A scientific marvel-first ever case of live birth via deceased donor uterus has been successfully achieved. A baby has been born following a uterus transplantation from a deceased donor, according to a case study from Brazil published in The Lancet. All the 10 previous transplants from a dead donor had failed or resulted in a miscarriage.
Uterus transplantation from live donors became a reality to treat infertility following a successful Swedish 2014 series, inspiring uterus transplantation centers and programmes worldwide. There have been 39 womb transplants using a live donor, including mothers donating their womb to their daughter, resulting in 11 babies up till now. But this new achievement opens doors for treating uterine infertility by transplantation from a deceased donor, opening a path to a healthy pregnancy for all women with uterine factor infertility, without the need of living donors or live donor surgery.
In the present case, the recipient of the transplant was a 32-year-old woman with uterine infertility. The recipient of the uterus was born without a uterus as a result of Mayer-Rokitansky-Küster-Hauser (MRKH) syndrome.
The donor was 45 years old and died of subarachnoid hemorrhage. The uterus was removed from the donor and then transplanted into the recipient in surgery lasting 10.5 hours. The surgery involved connecting the donor uterus’ and recipient’s veins and arteries, ligaments, and vaginal canals. The surgery took place in September 2016. She had IVF cycle four months before a transplant, resulting in eight fertilized eggs which were cryopreserved.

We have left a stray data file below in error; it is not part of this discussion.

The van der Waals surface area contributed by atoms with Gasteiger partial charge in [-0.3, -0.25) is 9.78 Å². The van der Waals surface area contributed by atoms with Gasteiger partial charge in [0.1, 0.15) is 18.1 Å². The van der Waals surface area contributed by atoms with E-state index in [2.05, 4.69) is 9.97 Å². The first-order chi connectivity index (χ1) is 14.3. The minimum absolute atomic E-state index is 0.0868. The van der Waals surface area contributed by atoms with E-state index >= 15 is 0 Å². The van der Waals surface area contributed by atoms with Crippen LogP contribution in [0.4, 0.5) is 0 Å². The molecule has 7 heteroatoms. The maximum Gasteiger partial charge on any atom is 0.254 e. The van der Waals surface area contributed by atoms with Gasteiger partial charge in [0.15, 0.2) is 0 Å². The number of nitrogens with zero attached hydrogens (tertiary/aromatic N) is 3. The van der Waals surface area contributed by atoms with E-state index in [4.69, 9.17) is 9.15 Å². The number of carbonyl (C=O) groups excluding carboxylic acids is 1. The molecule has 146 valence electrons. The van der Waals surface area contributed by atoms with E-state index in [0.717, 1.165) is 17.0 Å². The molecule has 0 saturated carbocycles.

After about six weeks, she started having periods. After seven months, the fertilized eggs were implanted. She had a normal pregnancy and a 6lb (2.5kg) baby was delivered by Caesarean section on 15 December 2017. The transplanted uterus was removed during the cesarean section and showed no anomalies.
Dr Dani Ejzenberg, from Hospital das Clínicas in Sao Paolo, said: “The first uterus transplants from live donors were a medical milestone, creating the possibility of childbirth for many infertile women with access to suitable donors and the needed medical facilities.
Both the recipient and baby were discharged three days after birth, with an uneventful early follow-up. The immunosuppressive therapy was suspended at the end of the hysterectomy. At the age of seven months and 20 days, the baby continued to breastfeed and weighed 7.2kg.
According to authors transplants from deceased donors might have some benefits over donations from live donors, including removing surgical risks for a live donor, and that many countries already have well-established national systems to regulate and distribute organ donations from deceased donors. In addition, through implanting the fertilised eggs sooner they reduced the amount of time taking immunosuppression drugs, which could help to reduce side effects and costs.
For further reference log on to :